Project Provides one-stop connection for homeless

// Puyallup Tribe steps up when Dome managers refuse to allow food giveaway

  • GIVING. Puyallup Tribal Council member Sylvia Miller joined fellow tribal members to offer donations and a location for free lunches nearby. (Steve Dunkelberger)

  • Chistopher Valverde gives Johnny Manuma a hair cut, one of about 100 Valverde provided that day. (Steve Dunkelberger)

  • Tacoma Community College nursing student Sheila Barnes donated her time giving flu shots as a way to get real-world experience while serving the community (Steve Dunkelberger)

  • More than 50 human services agencies and nonprofits provided assistance. (Steve Dunkelberger)

About 1,700 homeless or otherwise disadvantaged men, women and children flooded into the Tacoma Dome on Wednesday, Oct. 23 for Project Homeless Connect’s annual event to provide them with free, one-stop services to better their lives.

The effort connected low-income people from around Pierce County with dental and medical screenings, flu shots, clothing and referral services for housing and food assistance as well as state identification cards and tax help. People also received haircuts, toys, soaps, resume help and information about job training opportunities.

Christopher Valverde was one of more than a dozen students from BJ’s Beauty School and Barber College who donated his time to cut hair at no charge. He estimated he cut hair for about 100 people by day’s end.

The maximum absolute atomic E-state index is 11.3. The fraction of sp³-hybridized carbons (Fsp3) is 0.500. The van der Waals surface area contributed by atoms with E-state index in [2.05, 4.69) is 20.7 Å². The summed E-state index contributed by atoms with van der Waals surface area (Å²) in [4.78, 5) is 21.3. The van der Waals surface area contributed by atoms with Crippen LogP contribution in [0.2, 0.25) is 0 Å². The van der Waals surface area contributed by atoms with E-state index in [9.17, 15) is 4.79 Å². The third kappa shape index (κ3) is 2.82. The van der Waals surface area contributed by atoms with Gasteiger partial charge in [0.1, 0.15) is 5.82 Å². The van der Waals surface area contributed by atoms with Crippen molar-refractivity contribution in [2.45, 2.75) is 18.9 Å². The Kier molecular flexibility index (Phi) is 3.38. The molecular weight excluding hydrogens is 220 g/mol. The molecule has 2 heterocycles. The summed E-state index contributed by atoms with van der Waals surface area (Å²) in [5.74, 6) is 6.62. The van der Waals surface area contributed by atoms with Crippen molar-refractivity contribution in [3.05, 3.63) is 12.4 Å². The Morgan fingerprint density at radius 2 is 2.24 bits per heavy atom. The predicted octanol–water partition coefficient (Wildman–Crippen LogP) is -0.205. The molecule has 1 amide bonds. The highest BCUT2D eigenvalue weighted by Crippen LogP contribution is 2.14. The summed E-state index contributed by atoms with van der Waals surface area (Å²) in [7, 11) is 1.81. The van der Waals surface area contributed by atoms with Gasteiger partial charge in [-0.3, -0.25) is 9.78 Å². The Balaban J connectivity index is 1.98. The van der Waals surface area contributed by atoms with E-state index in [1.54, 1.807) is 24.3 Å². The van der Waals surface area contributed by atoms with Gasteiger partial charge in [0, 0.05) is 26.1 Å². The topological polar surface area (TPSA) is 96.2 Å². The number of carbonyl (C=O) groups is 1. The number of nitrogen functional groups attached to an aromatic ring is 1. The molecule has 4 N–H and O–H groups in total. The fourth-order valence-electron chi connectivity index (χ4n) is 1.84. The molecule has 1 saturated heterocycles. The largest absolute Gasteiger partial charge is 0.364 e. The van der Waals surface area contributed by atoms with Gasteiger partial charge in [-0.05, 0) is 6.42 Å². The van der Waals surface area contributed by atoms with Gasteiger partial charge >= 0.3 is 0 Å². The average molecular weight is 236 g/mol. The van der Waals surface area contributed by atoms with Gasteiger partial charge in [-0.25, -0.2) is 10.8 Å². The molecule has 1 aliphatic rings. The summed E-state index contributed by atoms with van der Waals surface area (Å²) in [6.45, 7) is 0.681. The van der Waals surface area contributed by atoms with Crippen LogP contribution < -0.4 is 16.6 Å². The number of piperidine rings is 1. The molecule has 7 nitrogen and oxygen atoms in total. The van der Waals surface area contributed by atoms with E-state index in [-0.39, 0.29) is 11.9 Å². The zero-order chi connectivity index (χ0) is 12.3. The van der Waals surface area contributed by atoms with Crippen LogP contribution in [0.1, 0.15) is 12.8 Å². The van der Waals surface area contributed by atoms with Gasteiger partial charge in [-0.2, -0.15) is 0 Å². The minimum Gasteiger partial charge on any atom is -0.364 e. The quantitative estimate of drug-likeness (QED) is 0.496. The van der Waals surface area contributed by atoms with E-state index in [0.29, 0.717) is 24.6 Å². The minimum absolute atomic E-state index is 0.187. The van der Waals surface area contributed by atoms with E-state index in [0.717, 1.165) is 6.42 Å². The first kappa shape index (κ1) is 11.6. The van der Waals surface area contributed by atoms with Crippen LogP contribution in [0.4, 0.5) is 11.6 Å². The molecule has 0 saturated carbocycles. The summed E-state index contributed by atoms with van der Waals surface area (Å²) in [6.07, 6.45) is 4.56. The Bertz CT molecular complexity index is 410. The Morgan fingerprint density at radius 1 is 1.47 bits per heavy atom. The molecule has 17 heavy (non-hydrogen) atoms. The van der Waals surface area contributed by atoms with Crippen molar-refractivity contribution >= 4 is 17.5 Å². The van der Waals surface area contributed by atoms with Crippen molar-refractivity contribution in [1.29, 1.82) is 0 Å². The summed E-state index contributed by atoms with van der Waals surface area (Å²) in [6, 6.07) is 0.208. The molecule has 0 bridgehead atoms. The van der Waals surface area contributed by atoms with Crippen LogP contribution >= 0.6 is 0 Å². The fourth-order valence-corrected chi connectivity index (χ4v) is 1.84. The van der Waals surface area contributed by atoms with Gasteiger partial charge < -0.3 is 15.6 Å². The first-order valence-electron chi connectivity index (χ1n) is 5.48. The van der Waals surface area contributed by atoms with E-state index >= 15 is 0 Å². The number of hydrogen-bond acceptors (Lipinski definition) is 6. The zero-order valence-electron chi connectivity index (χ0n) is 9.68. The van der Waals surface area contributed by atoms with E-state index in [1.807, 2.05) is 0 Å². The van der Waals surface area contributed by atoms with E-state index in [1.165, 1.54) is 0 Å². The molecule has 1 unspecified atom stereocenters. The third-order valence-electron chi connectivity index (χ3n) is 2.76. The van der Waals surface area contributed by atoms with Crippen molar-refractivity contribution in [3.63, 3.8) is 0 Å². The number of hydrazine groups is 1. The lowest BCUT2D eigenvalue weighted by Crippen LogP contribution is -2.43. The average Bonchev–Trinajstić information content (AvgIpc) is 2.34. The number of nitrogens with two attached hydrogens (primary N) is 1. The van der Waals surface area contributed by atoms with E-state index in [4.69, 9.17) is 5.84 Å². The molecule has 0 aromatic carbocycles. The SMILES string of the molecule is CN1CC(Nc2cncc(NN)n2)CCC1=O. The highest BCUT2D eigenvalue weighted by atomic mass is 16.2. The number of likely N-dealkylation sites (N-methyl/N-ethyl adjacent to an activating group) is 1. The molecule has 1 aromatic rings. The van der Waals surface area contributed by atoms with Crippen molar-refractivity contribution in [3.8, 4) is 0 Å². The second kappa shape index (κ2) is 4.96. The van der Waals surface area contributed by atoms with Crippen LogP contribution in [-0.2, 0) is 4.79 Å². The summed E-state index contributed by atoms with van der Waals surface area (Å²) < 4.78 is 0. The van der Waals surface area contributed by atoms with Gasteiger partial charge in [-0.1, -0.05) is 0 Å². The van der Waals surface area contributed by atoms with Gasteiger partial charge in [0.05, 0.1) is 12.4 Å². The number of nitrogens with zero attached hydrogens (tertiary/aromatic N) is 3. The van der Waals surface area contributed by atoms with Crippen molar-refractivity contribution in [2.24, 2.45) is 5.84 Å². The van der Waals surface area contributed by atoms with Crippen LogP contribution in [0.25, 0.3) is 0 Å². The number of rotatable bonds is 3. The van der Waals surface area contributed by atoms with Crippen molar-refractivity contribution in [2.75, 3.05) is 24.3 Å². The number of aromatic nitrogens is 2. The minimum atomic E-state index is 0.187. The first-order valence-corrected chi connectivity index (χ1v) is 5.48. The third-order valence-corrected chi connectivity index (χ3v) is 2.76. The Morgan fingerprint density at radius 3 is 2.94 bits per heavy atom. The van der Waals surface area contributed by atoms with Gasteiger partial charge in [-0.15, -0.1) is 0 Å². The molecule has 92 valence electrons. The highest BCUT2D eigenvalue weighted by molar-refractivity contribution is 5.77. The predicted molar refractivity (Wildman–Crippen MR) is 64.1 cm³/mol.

“I love this,” he said. “It is all about community and helping each other. Because if we don’t have community, what do we have? It’s about humanity.”

The Tacoma Dome event is the first of Project Homeless Connect’s efforts in its annual cycle. Similar events are slated for Spanaway in January, Puyallup in March and Key Peninsula in August. The effort will then return to Tacoma next fall, said event coordinator Alanna Rodgers.

Housing and medical assistance booths are always among the busiest of the 50 or so human services agencies and nonprofits at the event. The Department of Licensing program to provide free state identification cards to people who can’t afford the $45 fee is also popular, she said, since many services are not available to people without valid identification.

Computers and specialists were available for people to get assistance in filing for health insurance under the new Affordable Care Act.

The event spilled outside the Tacoma Dome when organizers wanted to provide free lunches to the attendees and were told that all food must be purchased through the Dome’s catering services. That proved too expensive, so a few calls went out for help.

The Puyallup Tribe not only stepped up and volunteered the use of a nearby vacant lot on tribal land for the free lunches, but leaders rallied their own volunteers to hand out clothing and toiletries. “We gave out everything pretty quickly,” Tribal Council member Sylvia Miller said. “I just ran to the store and bought another $300 worth of stuff.”

More donations from tribal members came in as the day progressed and word spread. The tribe now plans to host similar events on the 20th of every month at the parking lot below the Tacoma Dome for anyone in need, Miller said.

Chuckals Office Supply donated trucks and volunteers, and Goodwill of Tacoma-Pierce County workers made lunches thanks to a $5,000 donation from Bank of America.

One of those helped at the event was Carol Ann LaMont, who filed to get a driver’s license, had a medical screening and visited the housing assistance programs. Her mother died a few weeks ago and the future of her family home is in doubt, so she is facing homelessness.

“I am left in God’s hands,” LaMont said


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